Could your approach to scanning save winter feed or help preserve spring covers? Yes and yes. Knowing your twins from singles is obvious – singles need less feed, why feed them like a twin? Knowing your earlies from lates adds additional information if you have the ability and desire to manage more mobs. Later lambing ewes can be held in autumn maintenance rotations, cleaning up lower quality feed for longer. They can also be held on crop, or in winter rotations, then set-stocked several weeks after the early lambing ewes – why allow a late lambing ewe to consume all that feed while set-stocked for several weeks longer than she has to? Start having some discussions around whether your scanning policy could help you improve feed management through a tight winter. To age-scan effectively your scanner will require an earlier scanning date.

Scanning and the sending of cull ewes and cows to the works offers an opportunity to liver sample cull animals as they go through the works for trace element status. Are your ewes or cows lacking in selenium, copper or vitamin B12? Talk to your advisor about the potential to sample animals using this method.

In last edition’s article I warned about keeping a vigilant eye out for parasite burdens in young-stock following autumn rains. With some rain now hitting dry parts of the country keep in mind the risk of a surge of parasites and talk to your advisor and other farmers about what they are seeing.

These will be coming in thick and fast. Hopefully you find yourself bragging at the pub but if your result is disappointing now is the time to reflect and investigate so that next year the feeling is different.

Body condition is key for mixed-age cows. What was their BCS leading into mating. Did they do it too hard through last winter and spring? What can you do differently with this winter coming up?
Live-weight is critical for heifers – they should be at least 60% of mature live-weight as they go to the bull.
BVD – still a very common infection in heifers and cows. Vaccination is an effective tool, the blood testing tools we have are incredibly valuable. If you suspect BVD is behind high dry rates in mated cattle a blood sample from 15 head can be pooled into a single test to look for the level of BVD exposure. A cheap and valuable piece of the puzzle answered. In herds that are vaccinating heifers and cows I frequently find that vaccination of the bull team is forgotten. I believe every bull used for mating in NZ should be tested as BVD free once in its life and then vaccinated every year, without exception.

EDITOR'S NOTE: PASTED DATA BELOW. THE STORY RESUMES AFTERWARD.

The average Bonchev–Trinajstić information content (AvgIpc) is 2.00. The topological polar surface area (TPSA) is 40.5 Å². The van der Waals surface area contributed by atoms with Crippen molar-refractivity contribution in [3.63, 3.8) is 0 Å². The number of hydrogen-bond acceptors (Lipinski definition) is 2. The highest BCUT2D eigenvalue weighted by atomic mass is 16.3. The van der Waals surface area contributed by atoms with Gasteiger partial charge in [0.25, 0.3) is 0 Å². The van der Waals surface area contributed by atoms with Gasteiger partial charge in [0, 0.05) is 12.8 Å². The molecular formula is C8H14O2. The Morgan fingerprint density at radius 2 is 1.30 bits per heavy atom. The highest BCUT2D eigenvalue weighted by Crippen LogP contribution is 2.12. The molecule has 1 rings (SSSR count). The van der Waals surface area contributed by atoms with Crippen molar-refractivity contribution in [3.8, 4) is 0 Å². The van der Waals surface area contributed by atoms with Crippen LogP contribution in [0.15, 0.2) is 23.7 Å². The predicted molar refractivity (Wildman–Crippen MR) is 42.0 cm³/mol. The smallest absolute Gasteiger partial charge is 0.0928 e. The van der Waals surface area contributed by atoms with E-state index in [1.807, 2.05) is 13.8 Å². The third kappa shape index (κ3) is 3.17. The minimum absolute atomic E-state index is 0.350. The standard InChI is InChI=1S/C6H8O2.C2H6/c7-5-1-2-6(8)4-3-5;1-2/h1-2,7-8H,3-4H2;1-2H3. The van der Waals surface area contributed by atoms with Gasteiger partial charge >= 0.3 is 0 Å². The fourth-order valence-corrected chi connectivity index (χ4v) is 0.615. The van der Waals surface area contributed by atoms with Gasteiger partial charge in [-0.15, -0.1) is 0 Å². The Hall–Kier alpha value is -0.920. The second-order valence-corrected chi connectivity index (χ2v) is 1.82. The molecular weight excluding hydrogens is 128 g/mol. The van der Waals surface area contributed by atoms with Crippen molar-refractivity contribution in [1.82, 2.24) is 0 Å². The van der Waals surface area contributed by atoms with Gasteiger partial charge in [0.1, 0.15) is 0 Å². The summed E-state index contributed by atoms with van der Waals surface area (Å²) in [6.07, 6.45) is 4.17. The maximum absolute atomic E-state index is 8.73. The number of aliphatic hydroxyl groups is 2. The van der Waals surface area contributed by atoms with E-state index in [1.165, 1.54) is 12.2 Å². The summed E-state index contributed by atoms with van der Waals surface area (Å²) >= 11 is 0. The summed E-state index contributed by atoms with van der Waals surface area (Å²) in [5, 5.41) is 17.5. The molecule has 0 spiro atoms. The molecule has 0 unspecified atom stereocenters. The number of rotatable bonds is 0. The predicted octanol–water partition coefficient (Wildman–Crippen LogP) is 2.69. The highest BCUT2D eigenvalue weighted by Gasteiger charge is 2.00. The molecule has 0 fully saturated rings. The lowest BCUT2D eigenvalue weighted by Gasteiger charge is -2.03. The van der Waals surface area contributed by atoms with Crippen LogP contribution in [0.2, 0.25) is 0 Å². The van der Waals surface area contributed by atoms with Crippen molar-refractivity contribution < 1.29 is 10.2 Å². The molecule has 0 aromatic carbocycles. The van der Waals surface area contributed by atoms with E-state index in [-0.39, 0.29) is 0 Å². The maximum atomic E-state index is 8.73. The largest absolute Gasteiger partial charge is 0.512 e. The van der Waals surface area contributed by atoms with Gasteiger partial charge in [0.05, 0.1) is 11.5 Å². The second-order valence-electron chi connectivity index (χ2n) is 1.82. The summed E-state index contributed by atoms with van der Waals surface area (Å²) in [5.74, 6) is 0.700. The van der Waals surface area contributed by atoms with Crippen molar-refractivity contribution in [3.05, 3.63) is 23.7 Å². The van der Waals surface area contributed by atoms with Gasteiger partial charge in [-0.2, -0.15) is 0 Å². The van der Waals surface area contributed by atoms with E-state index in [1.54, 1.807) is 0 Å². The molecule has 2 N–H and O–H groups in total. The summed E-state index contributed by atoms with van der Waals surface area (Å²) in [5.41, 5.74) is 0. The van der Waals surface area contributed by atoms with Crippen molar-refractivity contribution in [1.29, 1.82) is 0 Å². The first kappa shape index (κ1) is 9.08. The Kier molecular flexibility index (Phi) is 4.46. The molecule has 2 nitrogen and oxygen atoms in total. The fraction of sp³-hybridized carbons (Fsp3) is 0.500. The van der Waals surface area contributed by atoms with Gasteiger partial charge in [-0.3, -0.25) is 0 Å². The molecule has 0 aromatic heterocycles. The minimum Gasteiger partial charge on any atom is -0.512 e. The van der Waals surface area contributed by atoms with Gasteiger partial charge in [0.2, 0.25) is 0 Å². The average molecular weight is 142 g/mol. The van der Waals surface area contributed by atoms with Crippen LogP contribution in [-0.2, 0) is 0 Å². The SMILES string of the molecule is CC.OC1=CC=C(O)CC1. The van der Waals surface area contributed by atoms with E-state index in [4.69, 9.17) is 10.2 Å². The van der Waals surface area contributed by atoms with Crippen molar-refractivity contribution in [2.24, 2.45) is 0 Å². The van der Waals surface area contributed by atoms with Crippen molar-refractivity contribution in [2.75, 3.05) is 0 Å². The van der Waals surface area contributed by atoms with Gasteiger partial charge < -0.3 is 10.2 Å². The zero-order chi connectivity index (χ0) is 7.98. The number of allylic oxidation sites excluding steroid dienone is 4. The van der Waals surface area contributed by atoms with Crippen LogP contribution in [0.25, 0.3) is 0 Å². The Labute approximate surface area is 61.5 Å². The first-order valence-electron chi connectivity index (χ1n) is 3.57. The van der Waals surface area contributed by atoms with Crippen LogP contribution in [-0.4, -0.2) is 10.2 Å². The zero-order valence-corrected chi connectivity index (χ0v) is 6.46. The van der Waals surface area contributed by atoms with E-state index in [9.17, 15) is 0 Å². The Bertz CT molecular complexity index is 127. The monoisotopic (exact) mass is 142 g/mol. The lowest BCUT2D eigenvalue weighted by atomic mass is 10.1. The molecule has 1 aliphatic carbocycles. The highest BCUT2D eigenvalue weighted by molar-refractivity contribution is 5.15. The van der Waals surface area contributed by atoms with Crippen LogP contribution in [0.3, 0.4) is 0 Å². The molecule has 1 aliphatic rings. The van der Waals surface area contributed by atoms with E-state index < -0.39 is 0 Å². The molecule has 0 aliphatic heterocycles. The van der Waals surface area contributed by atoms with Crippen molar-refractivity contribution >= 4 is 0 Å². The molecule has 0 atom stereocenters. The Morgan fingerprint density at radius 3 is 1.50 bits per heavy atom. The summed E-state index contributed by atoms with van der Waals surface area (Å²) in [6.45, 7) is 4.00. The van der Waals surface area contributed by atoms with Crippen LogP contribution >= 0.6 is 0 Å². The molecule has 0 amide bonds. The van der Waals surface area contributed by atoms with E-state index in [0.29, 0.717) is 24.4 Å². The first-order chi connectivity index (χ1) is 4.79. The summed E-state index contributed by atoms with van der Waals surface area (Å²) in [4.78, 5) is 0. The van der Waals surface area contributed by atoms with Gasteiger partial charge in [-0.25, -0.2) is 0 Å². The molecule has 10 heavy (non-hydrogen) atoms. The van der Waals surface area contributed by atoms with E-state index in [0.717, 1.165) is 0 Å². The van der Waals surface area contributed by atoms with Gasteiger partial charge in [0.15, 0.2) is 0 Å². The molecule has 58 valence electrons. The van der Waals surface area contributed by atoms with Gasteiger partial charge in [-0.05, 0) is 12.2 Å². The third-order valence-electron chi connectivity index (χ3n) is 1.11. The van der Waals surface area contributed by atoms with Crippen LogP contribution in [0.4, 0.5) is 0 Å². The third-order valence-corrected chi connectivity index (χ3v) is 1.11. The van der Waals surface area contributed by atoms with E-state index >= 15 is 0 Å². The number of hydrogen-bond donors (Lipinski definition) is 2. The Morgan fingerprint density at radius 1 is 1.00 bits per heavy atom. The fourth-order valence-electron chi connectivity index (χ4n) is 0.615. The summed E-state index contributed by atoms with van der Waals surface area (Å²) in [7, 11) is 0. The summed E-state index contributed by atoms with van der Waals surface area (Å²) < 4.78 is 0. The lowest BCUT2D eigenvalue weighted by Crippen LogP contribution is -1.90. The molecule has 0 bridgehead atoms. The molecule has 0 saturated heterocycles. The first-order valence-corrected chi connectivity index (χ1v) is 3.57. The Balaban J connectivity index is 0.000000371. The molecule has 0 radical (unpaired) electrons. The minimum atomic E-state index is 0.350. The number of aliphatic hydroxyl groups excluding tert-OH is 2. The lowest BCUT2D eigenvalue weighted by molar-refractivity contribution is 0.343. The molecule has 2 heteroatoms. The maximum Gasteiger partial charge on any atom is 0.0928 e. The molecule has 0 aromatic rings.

Bull power – my number for most situations is a ratio of a least 1 bull to 40 cows and even more bulls with heifers. Single sire mating is fraught with risk and the risk of poor results comes with the territory.
Bull testing – most bulls are bought as two-year olds having been service tested at stud, but did you know that many conditions affecting the fertility of bulls develop with age? A prime example is corkscrew penis. A pre-mating check that assesses the serving ability of a bull and semen analysis can be performed easily by experienced operators. Well worth the effort and cost.

Animal health planning tip:

Your vet is human, your vet is busy, and if your vet is anything like me the appearance of being well-organised is more likely due to the clinic receptionist, rather than themselves.

I struggle to remember what is happening on every one of the farms I work with so every time I come up with a good suggestion for a future monitoring event and my client is keen to explore that step I try to note it on my billing docket and get my receptionist to book a future follow-up reminder in my diary.

The next time your vet comes up with a good idea on monitoring faecal egg counts next February, or taking bloods at scanning, or testing the bulls next September, get them to write it on their billing docket so their receptionist organizes their diary for them. This will save both of you forgetting all of the good ideas you just came up with.